Workplace investigations are a complex and often difficult process. It is vital that employers execute investigations in a manner that is fair to all involved.
If workplace investigations are not conducted correctly it can lead to unfair dismissal claims. This article will address how unfair dismissal can arise out of inadequate investigations.
There are many reasons why an investigation may be conducted in the workplace. Most commonly, an investigation will be required to resolve a conflict or complaint, to comply with workplace policy and commitments or to comply with statutory obligations.
An unfair dismissal claim will arise and may be successful, whereas an investigation has not been completed in a way that is fair and just.
A flaw in the investigative process, depending on the seriousness of it, can allow Fair Work Australia (FWA) to award employees damages for unfair dismissal. The cases below demonstrate how flaws in the investigative process led to unfair dismissal claims.
The basis for the investigation is unclear or cannot be supported by evidence
In Narwal v Aldi Food Stores Limited  FWA 2056, it was found that there was no real evidence that supported the decision to terminate the employee. Mr Nawal was dismissed after he took goods from the store he managed without paying. Mr Nawal had forgotten his wallet and had suspended the sale to pay the price when he was next at work.
Mr Nawal paid for the goods immediately after he was alerted by Aldi Food Stores Limited (Aldi) to do so.
FWA found there was no basis for dismissal, and that Aldi could not satisfy a basic level of proof that Mr Nawal had acted dishonestly. FWA ordered that Aldi pay Mr Narwani 12 weeks pay.
Evidence is not evaluated properly or substantial enough to support the decision
In Lambley v DP World Sydney Limited  FWA 1250, the evidence used in the investigation was not strong enough to support the outcome of the investigation. FWA found that there was a gross breach of procedural fairness; the evidence used in the investigation was suspicious and there was a possibility that it been manipulated by employees.
FWA found that during the investigation Mr Lambley’s account of events were not taken into consideration, and this information could have changed the outcome of the investigation considerably. FWA found that Mr Lambley had been unfairly dismissed and ordered that he be reinstated to his previous position.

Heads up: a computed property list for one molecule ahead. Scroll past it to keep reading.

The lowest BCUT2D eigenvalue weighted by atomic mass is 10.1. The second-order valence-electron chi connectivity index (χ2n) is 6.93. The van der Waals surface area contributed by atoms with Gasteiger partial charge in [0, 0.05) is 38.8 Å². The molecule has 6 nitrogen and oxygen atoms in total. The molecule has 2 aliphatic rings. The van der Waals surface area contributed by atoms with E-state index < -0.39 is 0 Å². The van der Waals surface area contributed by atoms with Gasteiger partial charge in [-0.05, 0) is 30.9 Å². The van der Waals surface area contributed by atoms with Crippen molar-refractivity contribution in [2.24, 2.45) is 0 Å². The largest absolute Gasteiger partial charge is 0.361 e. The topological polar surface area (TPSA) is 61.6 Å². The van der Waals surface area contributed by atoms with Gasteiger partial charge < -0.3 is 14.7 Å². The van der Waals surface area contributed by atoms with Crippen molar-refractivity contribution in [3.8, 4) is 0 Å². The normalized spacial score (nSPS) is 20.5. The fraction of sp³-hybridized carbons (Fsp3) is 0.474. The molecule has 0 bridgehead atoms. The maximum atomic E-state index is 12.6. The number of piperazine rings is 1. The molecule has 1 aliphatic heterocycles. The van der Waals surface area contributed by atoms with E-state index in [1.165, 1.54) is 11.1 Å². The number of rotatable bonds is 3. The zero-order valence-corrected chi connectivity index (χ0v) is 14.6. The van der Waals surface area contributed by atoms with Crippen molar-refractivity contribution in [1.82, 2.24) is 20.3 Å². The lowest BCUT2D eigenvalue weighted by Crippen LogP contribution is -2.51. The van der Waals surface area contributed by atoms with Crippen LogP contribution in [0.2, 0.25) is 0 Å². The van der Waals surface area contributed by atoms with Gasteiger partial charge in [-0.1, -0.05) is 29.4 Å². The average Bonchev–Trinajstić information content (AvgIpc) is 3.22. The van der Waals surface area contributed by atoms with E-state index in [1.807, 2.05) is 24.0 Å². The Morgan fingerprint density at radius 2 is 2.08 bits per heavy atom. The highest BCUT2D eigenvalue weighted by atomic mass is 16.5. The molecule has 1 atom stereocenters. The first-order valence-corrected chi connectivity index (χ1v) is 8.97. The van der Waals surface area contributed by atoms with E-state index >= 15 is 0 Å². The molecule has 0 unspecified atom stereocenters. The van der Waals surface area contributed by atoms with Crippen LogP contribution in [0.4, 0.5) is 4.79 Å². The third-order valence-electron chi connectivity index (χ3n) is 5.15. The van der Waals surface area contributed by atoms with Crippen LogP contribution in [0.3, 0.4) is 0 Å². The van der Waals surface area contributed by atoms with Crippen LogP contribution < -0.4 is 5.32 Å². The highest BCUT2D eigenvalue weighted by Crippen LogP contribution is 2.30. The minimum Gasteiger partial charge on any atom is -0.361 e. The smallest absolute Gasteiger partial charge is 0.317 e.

The investigation lacked clear communication
In Francis v Kalgoorlie Consolidated Gold Mines Pty Limited trading as KCGM  FWA 5472, Mr Francis did not get an opportunity to respond to allegations or the outcome of the investigation. Mr Francis was involved and responsible for a serious safety incident. FWA found that the actions of Mr Francis warranted termination. However, the investigations that lead to the decision were fatally deficient.
Two of the three reasons that KCGM relied upon when terminating Mr Francis were not entirely correct. If Mr Francis had been given an opportunity to respond to the allegations it may have provided for a different outcome. Mr Francis was not advised of the reasons of termination and again had no opportunity to respond. Further to this, KCGM did not take into account the length of Mr Francis employment or previous good work record.
FWA found that Mr Francis’ dismissal was harsh and unjust and Mr Francis was awarded damages.
These cases demonstrate how overlooking fundamental parts of an investigation, insubstantial evidence, poor evaluation of evidence and lack of communication led to unfair dismissal.
Unfair dismissal is a substantial risk that can arise out of an inadequate investigation. However, it is not the only risk. There are a number of risks that are associated with an inadequate investigation. These are:
- Retaliatory complaints;
- Breach of contract claims;
- Workplace Health and Safety claims;
- Stress related injuries and Workers Compensation claims;
- General feeling of unhappiness and frustration in the workplace; and
- Loss of confidence in management.
By conducting a well structured investigation unfair dismissal and other risks associated with workplace investigations can be substantially minimised.
Having a plan or process to implement if required, allows for a more efficient investigation.
Outlined below are basic recommendations that may assist employers in the investigative process:
- Analyse and plan the investigation.
- Identify the purpose of the investigation.
- Be organised and thorough when gathering evidence.
- Organise who will be interviewed and in what order.
- Explain the importance and consequences of a breach of confidentiality to interviewees.
- Record all statements.
- Carefully review and evaluate all evidence
- Evaluate the relevance, substance and validity of evidence; and
- Decide whether the evidence is substantial enough to make a decision.
- Make a decision.
- Once the evidence is gathered and a decision is made it needs to be communicated to all relevant parties; and
- Give the respondent a period of time in which they have to respond to the claims or proposed penalty.
Employers can better equip themselves with the tools to conduct a fair and just investigation, and significantly reduce legal risk.
By conducting an investigation in a structured and correct manner, it will provide a defence to any actions that may arise against the process, findings and outcomes of the investigation. The more time spent conducting an appropriate investigation is less time spent defending a claim for unfair dismissal.